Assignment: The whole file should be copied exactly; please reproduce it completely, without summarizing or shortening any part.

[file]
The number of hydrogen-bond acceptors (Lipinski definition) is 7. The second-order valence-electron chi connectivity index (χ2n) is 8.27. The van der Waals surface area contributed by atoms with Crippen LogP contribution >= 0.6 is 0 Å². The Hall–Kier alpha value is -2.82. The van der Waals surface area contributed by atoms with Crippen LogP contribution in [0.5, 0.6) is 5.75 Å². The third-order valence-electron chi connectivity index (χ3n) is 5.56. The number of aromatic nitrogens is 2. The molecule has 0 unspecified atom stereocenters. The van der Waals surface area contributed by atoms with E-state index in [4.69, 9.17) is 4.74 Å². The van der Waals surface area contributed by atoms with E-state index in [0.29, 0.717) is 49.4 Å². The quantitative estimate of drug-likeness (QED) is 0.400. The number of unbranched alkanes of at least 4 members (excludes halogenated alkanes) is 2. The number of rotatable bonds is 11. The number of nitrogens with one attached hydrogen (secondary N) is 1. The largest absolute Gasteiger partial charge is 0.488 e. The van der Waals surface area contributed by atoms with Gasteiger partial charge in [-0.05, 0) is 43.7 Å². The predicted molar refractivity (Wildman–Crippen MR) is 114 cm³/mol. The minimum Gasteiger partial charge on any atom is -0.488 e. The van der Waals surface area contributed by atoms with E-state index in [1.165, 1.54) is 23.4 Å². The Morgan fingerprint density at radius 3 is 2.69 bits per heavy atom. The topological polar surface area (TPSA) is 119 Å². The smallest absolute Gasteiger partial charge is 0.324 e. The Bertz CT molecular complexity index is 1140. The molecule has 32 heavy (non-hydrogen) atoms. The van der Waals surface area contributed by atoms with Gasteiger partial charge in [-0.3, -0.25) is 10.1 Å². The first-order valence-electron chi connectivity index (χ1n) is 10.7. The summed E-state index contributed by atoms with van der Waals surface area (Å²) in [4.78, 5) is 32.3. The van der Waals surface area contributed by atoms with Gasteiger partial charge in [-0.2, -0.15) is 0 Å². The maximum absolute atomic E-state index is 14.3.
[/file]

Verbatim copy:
The number of hydrogen-bond acceptors (Lipinski definition) is 7. The second-order valence-electron chi connectivity index (χ2n) is 8.27. The van der Waals surface area contributed by atoms with Crippen LogP contribution >= 0.6 is 0 Å². The Hall–Kier alpha value is -2.82. The van der Waals surface area contributed by atoms with Crippen LogP contribution in [0.5, 0.6) is 5.75 Å². The third-order valence-electron chi connectivity index (χ3n) is 5.56. The number of aromatic nitrogens is 2. The molecule has 0 unspecified atom stereocenters. The van der Waals surface area contributed by atoms with E-state index in [4.69, 9.17) is 4.74 Å². The van der Waals surface area contributed by atoms with E-state index in [0.29, 0.717) is 49.4 Å². The quantitative estimate of drug-likeness (QED) is 0.400. The number of unbranched alkanes of at least 4 members (excludes halogenated alkanes) is 2. The number of rotatable bonds is 11. The number of nitrogens with one attached hydrogen (secondary N) is 1. The largest absolute Gasteiger partial charge is 0.488 e. The van der Waals surface area contributed by atoms with Gasteiger partial charge in [-0.05, 0) is 43.7 Å². The predicted molar refractivity (Wildman–Crippen MR) is 114 cm³/mol. The minimum Gasteiger partial charge on any atom is -0.488 e. The van der Waals surface area contributed by atoms with E-state index in [1.165, 1.54) is 23.4 Å². The Morgan fingerprint density at radius 3 is 2.69 bits per heavy atom. The topological polar surface area (TPSA) is 119 Å². The smallest absolute Gasteiger partial charge is 0.324 e. The Bertz CT molecular complexity index is 1140. The molecule has 32 heavy (non-hydrogen) atoms. The van der Waals surface area contributed by atoms with Gasteiger partial charge in [-0.3, -0.25) is 10.1 Å². The first-order valence-electron chi connectivity index (χ1n) is 10.7. The summed E-state index contributed by atoms with van der Waals surface area (Å²) in [4.78, 5) is 32.3. The van der Waals surface area contributed by atoms with Gasteiger partial charge in [-0.2, -0.15) is 0 Å². The maximum absolute atomic E-state index is 14.3.